Buying an Air Purifier for Asthma
Air is a gas. It’s made up of about 80% nitrogen molecules and 20% oxygen molecules.
Breathing in air can trigger an asthma attack in three different ways:
- The air itself, under certain conditions (such as when it’s really cold), can trigger an asthma attack.
- Air can easily mix with other gases – these “other” gases can trigger an asthma attack.
- Air can also “contain” different particles (solids and liquids) – these particles can trigger an asthma attack.
Asthma Triggers For Which An Air Purifier Can’t Help
An air purifier removes unwanted gases and particles from the air. It will not heat or cool the air, so if your asthma is triggered by cold air an air purifier will not help. It will also not help if your asthma is triggered by
- Acid Reflux
- Emotional Stress
- Medications – e.g. aspirin
- Hyperventilation, laughing, crying
The above really goes without saying but the point here is that an air purifier is by no means a cure-all for every type of asthma. Consult with your doctor if your asthma is triggered by any of the symptoms listed above.
Note: We also advise you to consult with a doctor before buying an air purifier for any of the asthma triggers we list below. There’s simply no replacement for professional medical advice although we will do our best in the guide that follows below.
Asthma Triggers For Which An Air Purifier Can Help
Including dust mites, molds, airborne cockroach feces, pet dander
Allergens are the most common asthma trigger (about two thirds of Americans have allergic asthma). Allergic asthma is so common that it takes up a whole category of asthma: All asthma can be categorized as
- allergic asthma
- non-allergic asthma
Allergic asthma is, of course, caused by inhaling allergens. For you to inhale them they must be airborne. And for them to be airborne, they must become airborne and stay airborne.
For this to happen they need to be quite small. Furthermore, for them to make their way all the way down to your lower airways to trigger asthma, they have to be even smaller.
The cut off is 10 microns. Particles larger than 10 microns won’t make it past the top of your voice box (larynx). Particles smaller than 10 microns have the ability to make their way all the way down your windpipe and into your lower airways where they can do the most damage as it relates to asthma attacks*.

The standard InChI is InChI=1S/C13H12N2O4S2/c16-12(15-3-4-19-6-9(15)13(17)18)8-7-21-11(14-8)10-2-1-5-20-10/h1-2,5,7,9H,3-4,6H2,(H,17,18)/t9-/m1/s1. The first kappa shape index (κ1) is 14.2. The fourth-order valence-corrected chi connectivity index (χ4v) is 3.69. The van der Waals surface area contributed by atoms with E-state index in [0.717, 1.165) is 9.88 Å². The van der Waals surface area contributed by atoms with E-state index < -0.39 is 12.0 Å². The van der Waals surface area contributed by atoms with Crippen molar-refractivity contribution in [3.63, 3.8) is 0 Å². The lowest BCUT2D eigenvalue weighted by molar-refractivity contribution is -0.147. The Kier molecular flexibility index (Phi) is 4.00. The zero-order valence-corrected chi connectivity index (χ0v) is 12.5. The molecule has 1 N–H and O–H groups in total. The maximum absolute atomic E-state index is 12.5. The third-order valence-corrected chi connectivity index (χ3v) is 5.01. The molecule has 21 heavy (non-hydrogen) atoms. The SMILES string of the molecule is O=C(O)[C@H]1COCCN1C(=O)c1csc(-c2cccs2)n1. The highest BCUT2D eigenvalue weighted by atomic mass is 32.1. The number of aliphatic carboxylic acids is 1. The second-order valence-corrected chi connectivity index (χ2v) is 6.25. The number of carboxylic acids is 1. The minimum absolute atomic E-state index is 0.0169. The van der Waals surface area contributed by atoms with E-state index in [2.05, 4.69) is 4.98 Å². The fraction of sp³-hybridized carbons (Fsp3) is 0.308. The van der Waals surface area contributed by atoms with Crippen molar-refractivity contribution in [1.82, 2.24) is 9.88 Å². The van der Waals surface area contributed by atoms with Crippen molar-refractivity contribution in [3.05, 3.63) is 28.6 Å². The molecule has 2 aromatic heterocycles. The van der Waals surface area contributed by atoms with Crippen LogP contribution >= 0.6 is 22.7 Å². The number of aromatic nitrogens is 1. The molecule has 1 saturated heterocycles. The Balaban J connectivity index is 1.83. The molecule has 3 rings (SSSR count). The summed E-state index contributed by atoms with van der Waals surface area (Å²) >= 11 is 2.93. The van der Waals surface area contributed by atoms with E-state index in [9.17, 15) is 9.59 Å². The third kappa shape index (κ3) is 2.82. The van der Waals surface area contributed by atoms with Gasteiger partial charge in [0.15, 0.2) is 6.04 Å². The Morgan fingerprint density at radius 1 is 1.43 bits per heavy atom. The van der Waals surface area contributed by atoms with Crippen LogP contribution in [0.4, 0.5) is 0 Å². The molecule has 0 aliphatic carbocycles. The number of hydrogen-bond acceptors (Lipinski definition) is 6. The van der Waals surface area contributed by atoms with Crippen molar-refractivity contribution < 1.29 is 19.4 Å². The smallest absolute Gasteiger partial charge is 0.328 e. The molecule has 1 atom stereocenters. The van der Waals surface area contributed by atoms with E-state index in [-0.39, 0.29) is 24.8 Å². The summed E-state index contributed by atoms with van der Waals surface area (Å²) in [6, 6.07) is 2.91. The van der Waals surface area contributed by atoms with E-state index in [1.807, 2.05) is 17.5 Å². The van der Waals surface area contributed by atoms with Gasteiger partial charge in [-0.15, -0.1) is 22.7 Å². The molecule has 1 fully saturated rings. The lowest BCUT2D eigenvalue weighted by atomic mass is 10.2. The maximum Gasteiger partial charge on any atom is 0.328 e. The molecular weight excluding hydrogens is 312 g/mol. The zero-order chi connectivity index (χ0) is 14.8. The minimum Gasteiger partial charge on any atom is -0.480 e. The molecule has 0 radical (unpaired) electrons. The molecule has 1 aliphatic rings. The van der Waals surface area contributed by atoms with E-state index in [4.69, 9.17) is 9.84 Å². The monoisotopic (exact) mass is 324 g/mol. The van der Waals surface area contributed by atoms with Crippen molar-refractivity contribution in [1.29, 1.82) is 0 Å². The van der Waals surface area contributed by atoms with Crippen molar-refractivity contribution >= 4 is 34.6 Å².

Thus, an allergen that’s a good candidate for an asthma attack is going to be on the smaller side of the particle size spectrum.
Common allergens that can be a problem for asthma sufferers include
Here’s the good news. No matter what the allergen and no matter what its size, the filter we recommend to remove that allergen from the air is the same.
What we’re talking about is a HEPA filter. HEPA filters are extremely efficient capturing even the smallest particles . That means that they will efficiently remove the exact particles - particles smaller than 10 microns - that can trigger asthma attacks.
Even more good news: most air purifiers on the market are equipped with a HEPA filter.
Once you’ve narrowed down your choices of air purifiers to only those that are equipped with HEPA filters the next step is to choose a model that will process air at a high enough rate to
- be able to process all of the air in the room
- be able to keep up with new allergens entering the room
Our testing has showed that 250 CFM units offer the best combination of value, energy efficiency, and low noise output for rooms all the way up to 300 sq. ft.
Here’s the thing though: If your asthma is indeed triggered by allergens this is a serious issue. More so than someone simply buying an air purifier to reduce airborne dust in their home, for example.
For this reason, we are inclined to be much more conservative in our estimate for those consumers looking to buy an air purifier for asthma:
Our recommendation is therefore one 250 CFM unit per 150 sq. ft. for consumers buying an air purifier for asthma.
This effectively doubles the rate at which the air purifier is able to process all the air in the room. It also allows the air purifier to much better keep up with new allergens entering the room.
Remember, air is a gas and gases mix very easily. Even if you keep the room completely sealed all it takes is opening the door for a moment for allergens from outdoor air or even air in an adjacent room to flood into the room.
The two best rated 250 CFM units we’ve tested so far are the following
For larger spaces
If you need to purchase an air purifier for a space larger than 150 sq. ft. we would recommend simply purchasing more 250 CFM units.
Not only will this allow for better, quicker distribution of clean air (with multiple units) but it is also a much better value than purchasing a single high CFM unit. You can essentially purchase two 250 CFM units (which equates to 500 CFM) for about the same price and many times less than a single high CFM unit in the 350 to 400 CFM range. Single units with a CFM greater than 400 CFM are, for the most part, exorbitantly priced and nowhere close to being an option for the average consumer.